A forklift driver who shot dead his defacto wife Helen Curtis in a West Footscray street has been found not guilty of murder.
Phillip Bracken, 45, broke down in tears when the Supreme Court jury acquitted him of the charges of murder, defensive homicide and manslaughter.
The jury of nine women and three men had been deliberating for nearly five days before handing down their verdict.
Mr Bracken stood in the dock and hugged his barrister, Ruth Shann, after the jury left the courtroom.
Two of Ms Curtis’ daughters left the court in tears after the verdict.
Mr Bracken had pleaded not guilty to murdering Ms Curtis, 59, his defacto wife of four years in November 2012.
He claimed that he killed Ms Curtis in self-defence after having been abused, controlled, threatened and intimidated by her.
The Crown case was that Mr Bracken had taken a rifle from Ms Curtis’ car and shot her five times in the middle of a West Footscray street because he was angry at the way she had earlier abused and threatened to kill his father.
Ms Shann argued during the trial that Mr Bracken had loved his defacto but was the victim of the highest category of family violence, known as “intimate terrorism”.
“You can see in the (police) record of interview a broken man,” Ms Shann told the jury during her closing address. “A verdict of not guilty in this case doesn’t fix that.
“Guilty or not guilty, he will be responsible for the rest of his life for the fact that he killed Helen. He was partly broken by the abuse.
“He shot and killed the woman that he loved, that he adored. She was someone who lifted him out of solitude, gave him a bigger family, who he planned a future with. And he failed. He failed to make her happy, he failed to make her well, he failed to help control her anger and her rages … What happened on November 19 was a horrible and devastating act.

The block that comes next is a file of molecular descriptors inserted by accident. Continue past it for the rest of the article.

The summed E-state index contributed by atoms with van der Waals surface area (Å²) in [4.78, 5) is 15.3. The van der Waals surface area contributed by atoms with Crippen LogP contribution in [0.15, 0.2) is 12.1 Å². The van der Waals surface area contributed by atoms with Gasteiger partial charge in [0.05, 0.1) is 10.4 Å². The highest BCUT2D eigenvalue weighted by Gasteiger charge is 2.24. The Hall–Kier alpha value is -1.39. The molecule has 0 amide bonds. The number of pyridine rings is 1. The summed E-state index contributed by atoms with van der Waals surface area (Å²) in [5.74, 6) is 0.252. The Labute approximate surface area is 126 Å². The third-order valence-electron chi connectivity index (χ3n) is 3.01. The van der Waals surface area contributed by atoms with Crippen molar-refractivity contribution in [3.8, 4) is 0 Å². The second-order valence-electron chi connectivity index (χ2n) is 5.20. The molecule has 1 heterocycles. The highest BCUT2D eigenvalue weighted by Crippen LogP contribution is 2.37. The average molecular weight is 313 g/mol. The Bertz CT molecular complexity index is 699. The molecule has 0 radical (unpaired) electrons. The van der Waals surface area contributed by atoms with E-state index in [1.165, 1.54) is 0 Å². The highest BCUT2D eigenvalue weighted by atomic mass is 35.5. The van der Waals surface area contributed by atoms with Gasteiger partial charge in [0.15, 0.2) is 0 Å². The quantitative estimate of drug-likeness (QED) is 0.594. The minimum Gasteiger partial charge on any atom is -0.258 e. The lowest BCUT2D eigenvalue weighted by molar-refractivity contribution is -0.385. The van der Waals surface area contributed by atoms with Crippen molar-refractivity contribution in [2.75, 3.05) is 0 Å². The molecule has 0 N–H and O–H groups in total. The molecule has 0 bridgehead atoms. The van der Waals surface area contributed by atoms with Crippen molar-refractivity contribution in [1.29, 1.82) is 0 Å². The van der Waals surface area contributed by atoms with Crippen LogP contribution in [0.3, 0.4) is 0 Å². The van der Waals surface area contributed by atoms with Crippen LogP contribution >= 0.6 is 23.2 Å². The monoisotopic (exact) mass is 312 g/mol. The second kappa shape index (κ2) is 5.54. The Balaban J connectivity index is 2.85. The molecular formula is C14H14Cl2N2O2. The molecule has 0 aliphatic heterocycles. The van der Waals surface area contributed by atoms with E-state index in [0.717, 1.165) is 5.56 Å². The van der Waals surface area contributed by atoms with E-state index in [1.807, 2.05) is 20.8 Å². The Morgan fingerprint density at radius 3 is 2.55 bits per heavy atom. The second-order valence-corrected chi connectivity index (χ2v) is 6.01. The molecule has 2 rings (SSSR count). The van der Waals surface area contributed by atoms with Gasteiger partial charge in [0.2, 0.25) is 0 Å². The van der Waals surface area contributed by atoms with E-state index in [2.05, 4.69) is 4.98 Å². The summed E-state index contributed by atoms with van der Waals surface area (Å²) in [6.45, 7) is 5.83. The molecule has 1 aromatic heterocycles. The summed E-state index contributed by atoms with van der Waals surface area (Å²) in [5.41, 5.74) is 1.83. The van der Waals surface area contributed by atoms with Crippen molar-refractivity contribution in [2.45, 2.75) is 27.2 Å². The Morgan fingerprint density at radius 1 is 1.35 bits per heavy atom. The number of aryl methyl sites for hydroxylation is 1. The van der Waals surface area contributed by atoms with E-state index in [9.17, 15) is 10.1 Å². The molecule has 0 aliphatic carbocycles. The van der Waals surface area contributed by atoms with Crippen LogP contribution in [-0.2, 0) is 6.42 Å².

“But it was one that was in that terrifying moment a necessary act; necessary to protect him and his father.
“He believed it was necessary, and he really did have reasonable grounds for that belief.”
Ms Shann said Ms Curtis, who had a bipolar disorder with symptoms of anger and anxiety, did not deserve to die.
“No one deserves to die, not like that. But there is also a tragedy to Phillip’s situation and the experience that he lived with, and recognising that tragedy doesn’t diminish from the worth of Helen’s life.
“What it does is recognise the reality. It recognises the reality of the black eyes and the bruises, and the split lips, and the screaming, the kicking while he’s on the floor with shattered blood and glass.
“It recognises the illness, the rages, the control. It also recognises that he loved her and he didn’t want her dead.”
Prosecutor Peter Rose, SC, told the jury Mr Bracken was the one who produced the rifle, not Helen.
“Does he disable the weapon? Does he drop out the magazine? Throw the weapon away? Go away with the weapon? No, he doesn’t do any of those things,” Mr Rose said in his closing address.
“What he does is he unravels the cover off the weapon and at the same time he is moving in the direction of Helen Curtis and he is clearly … intent on using that weapon because he is moving towards her while he … takes the flannelette sheet off the barrel of the weapon.
“She is running at him, she gets close to him, maybe even touches him, and then he pushes her or manoeuvres in a way and she goes to ground.
“He then shoots her. Not once, not twice. The first two shots are to the head, then it’s the abdomen twice, then the wrist.”
Mr Bracken still faces one charge of possessing an unregistered firearm and was granted bail on his own undertaking.
Outside court, Ms Curtis’ daughter Jaimi-Leigh said justice had not been served.
‘‘He (Mr Bracken) gets to walk free and we have to live with this for the rest of our lives,’’ she said.
‘‘I was pregnant at the time (of the shooting) and my son never got to meet her and he’s nearly one.
‘‘Our kids have to grow up without their nan. When they get older we have to explain the way she was tragically taken from our lives.
‘‘It wasn’t family violence. (It was) a normal relationship.
‘‘Everyone fights, everyone has arguments, it’s not normal if you don’t.’’
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